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Are navigation apps useful in Zimbabwe?

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Navigation applications provide a map of a country which can be viewed on a device like a smartphone. Using an app like that, you can then navigate around your city, country or anywhere in the world. An example of an app like that which you might have heard of is Google Maps. That all sounds great but do they have a use case locally?

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I think so. Consider this, how many times has someone asked you for directions to a place? Probably a couple of times if you’re lucky otherwise you’re quite familiar with such experiences. Why do we ask for directions so often? Most of us are constantly on the move and sometimes you can find yourself trying to get to an unfamiliar place. With smartphones in our pockets that we can just install an app for this purpose, should we consider using navigation apps?

One might argue that the apps consume a lot of data so then no-one can use them. That’s very true especially if you’re loading a satellite view of the area you want to navigate around. However, some navigation apps now support the download of maps for offline navigation. This removes the issue of not having data all the time to use the app.

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You can just spend some data once and have a map of Zimbabwe or even Africa for free and forever. So what options are out there for people? You can’t talk about navigation apps without mentioning Google maps. It’s the app that most associate mobile navigation with. Other options are Here WeGo and Maps.me.

All these apps provide features like turn by turn navigation, satellite view, 3D view and offline maps access. Offline maps on Google Maps expire after 30 days and need to be updated. This is a good thing if you’d like to constantly have updated versions of a map. However, if you don’t need that, the other two provide offline maps that don’t expire. So far Maps.me has had the lowest download file size for the map of Zimbabwe so you could take a look at that one if you’re looking at using the least data.

Now that we know that they do have a use case and they do provide data friendly options. How many of you use navigation apps? If you do, do you use them offline? Also how frequently? Curious to hear your thoughts.


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11 thoughts on “Are navigation apps useful in Zimbabwe?

  1. Have used Sygic offline navigation many times in Zim. It’s actually better than maps.me and is offline. Once off download is like 25 MB Zim map and about 100MB SA map. The basic version is OK never tried premium version though.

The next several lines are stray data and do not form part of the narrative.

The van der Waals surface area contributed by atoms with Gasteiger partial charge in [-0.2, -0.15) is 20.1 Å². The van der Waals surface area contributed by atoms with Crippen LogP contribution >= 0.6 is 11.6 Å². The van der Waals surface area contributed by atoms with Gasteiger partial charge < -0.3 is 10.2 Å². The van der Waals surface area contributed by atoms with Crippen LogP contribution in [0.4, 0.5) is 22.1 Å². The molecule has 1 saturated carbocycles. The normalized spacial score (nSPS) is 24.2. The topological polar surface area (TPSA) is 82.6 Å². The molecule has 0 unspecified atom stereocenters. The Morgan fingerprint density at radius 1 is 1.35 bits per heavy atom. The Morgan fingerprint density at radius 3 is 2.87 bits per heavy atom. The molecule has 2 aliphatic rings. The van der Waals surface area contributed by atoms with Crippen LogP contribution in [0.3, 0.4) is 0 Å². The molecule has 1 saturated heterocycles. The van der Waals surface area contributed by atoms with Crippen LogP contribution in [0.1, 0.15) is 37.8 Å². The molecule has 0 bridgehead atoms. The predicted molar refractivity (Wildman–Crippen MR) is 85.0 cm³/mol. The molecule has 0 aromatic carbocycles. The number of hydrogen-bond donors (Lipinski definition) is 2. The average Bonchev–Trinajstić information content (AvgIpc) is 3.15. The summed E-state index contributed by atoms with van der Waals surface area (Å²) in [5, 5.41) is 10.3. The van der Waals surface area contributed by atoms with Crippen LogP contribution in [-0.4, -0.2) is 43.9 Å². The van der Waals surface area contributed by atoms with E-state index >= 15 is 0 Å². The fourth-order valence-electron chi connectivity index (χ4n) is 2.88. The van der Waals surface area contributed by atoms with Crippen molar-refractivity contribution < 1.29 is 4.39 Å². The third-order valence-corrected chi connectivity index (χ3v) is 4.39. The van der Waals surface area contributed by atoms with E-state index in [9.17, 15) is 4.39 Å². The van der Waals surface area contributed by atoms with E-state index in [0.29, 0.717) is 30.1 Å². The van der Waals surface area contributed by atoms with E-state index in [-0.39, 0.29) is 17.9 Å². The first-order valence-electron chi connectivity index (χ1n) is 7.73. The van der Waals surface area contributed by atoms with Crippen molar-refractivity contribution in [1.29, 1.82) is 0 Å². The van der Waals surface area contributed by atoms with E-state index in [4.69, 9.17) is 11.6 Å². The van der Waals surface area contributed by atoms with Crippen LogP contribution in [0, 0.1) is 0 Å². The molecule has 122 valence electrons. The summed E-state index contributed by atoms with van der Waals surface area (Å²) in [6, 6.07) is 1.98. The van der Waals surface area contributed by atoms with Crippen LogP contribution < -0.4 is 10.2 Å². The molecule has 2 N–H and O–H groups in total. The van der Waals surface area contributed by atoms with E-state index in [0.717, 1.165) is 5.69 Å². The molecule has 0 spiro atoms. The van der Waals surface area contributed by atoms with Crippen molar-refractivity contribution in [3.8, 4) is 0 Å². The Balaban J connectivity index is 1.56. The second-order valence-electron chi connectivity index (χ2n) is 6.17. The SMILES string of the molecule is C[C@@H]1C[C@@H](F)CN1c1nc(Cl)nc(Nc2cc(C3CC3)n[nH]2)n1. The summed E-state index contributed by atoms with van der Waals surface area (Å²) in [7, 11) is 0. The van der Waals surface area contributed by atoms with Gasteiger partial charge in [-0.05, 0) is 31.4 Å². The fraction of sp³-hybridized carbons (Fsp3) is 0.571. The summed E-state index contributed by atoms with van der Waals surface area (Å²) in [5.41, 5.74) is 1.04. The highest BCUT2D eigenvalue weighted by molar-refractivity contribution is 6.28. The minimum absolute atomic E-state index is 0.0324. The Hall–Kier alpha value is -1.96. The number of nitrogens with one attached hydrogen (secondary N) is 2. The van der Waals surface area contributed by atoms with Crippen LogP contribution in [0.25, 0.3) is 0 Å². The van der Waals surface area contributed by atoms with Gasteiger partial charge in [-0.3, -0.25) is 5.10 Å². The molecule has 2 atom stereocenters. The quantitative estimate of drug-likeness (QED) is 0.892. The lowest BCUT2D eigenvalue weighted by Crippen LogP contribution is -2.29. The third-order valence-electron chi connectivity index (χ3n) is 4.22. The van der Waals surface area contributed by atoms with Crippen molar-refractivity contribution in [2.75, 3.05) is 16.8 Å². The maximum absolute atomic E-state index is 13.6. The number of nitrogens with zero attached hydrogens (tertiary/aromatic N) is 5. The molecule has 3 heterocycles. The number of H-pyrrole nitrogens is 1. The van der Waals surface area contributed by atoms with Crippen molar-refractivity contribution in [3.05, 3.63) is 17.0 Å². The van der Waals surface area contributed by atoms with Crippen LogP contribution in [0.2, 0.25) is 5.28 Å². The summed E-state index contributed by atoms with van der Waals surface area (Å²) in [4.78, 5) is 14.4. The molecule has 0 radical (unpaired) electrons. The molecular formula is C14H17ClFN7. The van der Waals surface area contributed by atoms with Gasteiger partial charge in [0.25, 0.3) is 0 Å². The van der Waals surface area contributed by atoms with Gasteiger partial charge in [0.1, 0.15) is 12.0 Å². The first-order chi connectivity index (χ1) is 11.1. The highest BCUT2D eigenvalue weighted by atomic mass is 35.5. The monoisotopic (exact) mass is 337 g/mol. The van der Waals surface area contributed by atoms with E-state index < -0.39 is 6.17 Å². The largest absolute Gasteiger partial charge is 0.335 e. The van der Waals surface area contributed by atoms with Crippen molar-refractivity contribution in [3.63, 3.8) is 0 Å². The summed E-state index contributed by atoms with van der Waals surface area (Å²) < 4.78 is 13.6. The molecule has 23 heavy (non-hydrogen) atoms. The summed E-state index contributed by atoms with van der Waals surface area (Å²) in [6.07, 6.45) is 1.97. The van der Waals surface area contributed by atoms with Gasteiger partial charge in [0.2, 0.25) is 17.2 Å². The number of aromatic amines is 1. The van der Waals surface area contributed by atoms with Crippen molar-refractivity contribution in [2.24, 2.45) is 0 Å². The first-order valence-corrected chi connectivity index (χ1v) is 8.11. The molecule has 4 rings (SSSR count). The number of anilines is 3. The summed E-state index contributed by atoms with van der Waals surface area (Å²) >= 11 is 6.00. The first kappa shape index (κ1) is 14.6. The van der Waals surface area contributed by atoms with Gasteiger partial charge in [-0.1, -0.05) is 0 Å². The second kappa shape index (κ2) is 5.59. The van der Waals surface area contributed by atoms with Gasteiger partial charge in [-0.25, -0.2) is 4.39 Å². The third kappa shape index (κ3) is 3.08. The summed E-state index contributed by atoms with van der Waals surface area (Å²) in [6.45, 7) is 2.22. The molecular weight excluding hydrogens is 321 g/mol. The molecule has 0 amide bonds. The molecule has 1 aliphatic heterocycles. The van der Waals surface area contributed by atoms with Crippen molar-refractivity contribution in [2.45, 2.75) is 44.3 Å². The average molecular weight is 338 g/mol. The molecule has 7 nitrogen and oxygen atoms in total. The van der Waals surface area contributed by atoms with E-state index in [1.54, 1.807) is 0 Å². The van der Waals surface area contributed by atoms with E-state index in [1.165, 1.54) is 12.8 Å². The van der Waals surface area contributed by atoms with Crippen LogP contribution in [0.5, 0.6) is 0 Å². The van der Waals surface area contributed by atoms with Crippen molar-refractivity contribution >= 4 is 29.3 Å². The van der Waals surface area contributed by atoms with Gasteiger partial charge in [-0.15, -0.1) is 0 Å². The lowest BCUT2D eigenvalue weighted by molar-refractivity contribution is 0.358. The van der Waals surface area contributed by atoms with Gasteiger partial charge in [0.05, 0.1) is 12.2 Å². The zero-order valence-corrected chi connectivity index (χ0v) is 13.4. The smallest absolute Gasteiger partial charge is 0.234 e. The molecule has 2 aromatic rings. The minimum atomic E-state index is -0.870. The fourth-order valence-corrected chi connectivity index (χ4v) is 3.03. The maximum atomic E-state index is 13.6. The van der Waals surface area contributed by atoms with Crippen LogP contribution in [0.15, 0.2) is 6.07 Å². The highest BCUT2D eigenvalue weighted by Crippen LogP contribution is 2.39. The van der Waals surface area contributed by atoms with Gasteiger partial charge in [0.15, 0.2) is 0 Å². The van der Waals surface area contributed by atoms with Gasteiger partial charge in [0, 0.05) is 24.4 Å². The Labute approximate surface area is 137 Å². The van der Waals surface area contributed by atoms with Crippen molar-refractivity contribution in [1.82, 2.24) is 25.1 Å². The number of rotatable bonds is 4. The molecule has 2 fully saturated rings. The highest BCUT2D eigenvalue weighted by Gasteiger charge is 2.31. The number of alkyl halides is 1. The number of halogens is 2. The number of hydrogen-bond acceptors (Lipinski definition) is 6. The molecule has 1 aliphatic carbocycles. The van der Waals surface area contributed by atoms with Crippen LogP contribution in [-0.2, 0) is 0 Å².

2. Offline maps have been in existence for a very long time. Here drive nd here maps are 1 of them. They used to be called nokia maps before Microsoft took over. They still there.

  3. Always told my friend that MAPS is the best google app ever created . I use Google maps online when in Zim since the data usage is very low and acceptable. When travelling outside the country its wise to pre download the area u intend to visit and avoid the risk of any poor connection. Offline Maps worked flawlessly for me in SA.

  4. just today i was roaming around Joburg and these google maps actually rescued me from getting lost around the N1 ,,R25 roads of Joburg..i give it a 5 star..google map is the best you should give it a try

  5. Google maps works just fine even in Zim but as the writer was saying either the data gets chewed or I get

  6. I use Maps.me. Sygic free version doesn’t have voice guidance so I switched to maps.me. Offline maps are the best when travelling to another country. For more detailed info however use Google maps. Best for finding places and roads but uses data

  7. Why use your phone when you can use a dedicated Gps Navigator . That does not use any data airtime . The perfect model is Garmin nuvi 50 drive Assist

  8. I recommend Waze
    Waze uses crowd sourced reporting. As a result, as I drive around, my movements generate traffic reports to benefit other Waze users.
    In addition I can (and do) report traffic problems, police presence, road closures (like Newlands Bypass recently), again benefiting the Waze community
    It’s not just about navigation. It’s about current conditions. And “current” is where, I believe, Waze is a winner
    The Zim Waze community is still small. And the more who use it, the better the results.
    Certainly I have been saved some significant time on my daily commutes. Sometimes it seems I am being taken on some weird routes, only to find that there was a hold up ahead that I had no way of knowing. (Results vary. Sometimes, the gain is not significant)
    Thoroughly recommend it!
    Data usage? Yes, it’s there. But not too bad.
    My bigger issue is battery life, but that too is manageable

  9. I have used HERE WeGo Offline Maps and GPS. To my own opinion, the app uses non of ur data once you download ur local map e.g Zimbabwean map. You have an option to use it offline and the accuracy is on point with most of the streets up to date. You might need to try it for those that haven’t heard about it. I have used it countless time even without any data or airtime in my smartphone.

  10. I’ve been using Here Maps from a while back using my Nokia N8 and downloaded map of Zimbabwe to my phone, found the maps invaluable when I was new to Harare it would drain my battery considerably though, smaller towns not so much, so I became a contributor for both Here Maps and Google map creator ( I had time on my hands), just yesterday I logged on to see, Here maps had improved but Google map creator had changed completely. These days I hardly use them.

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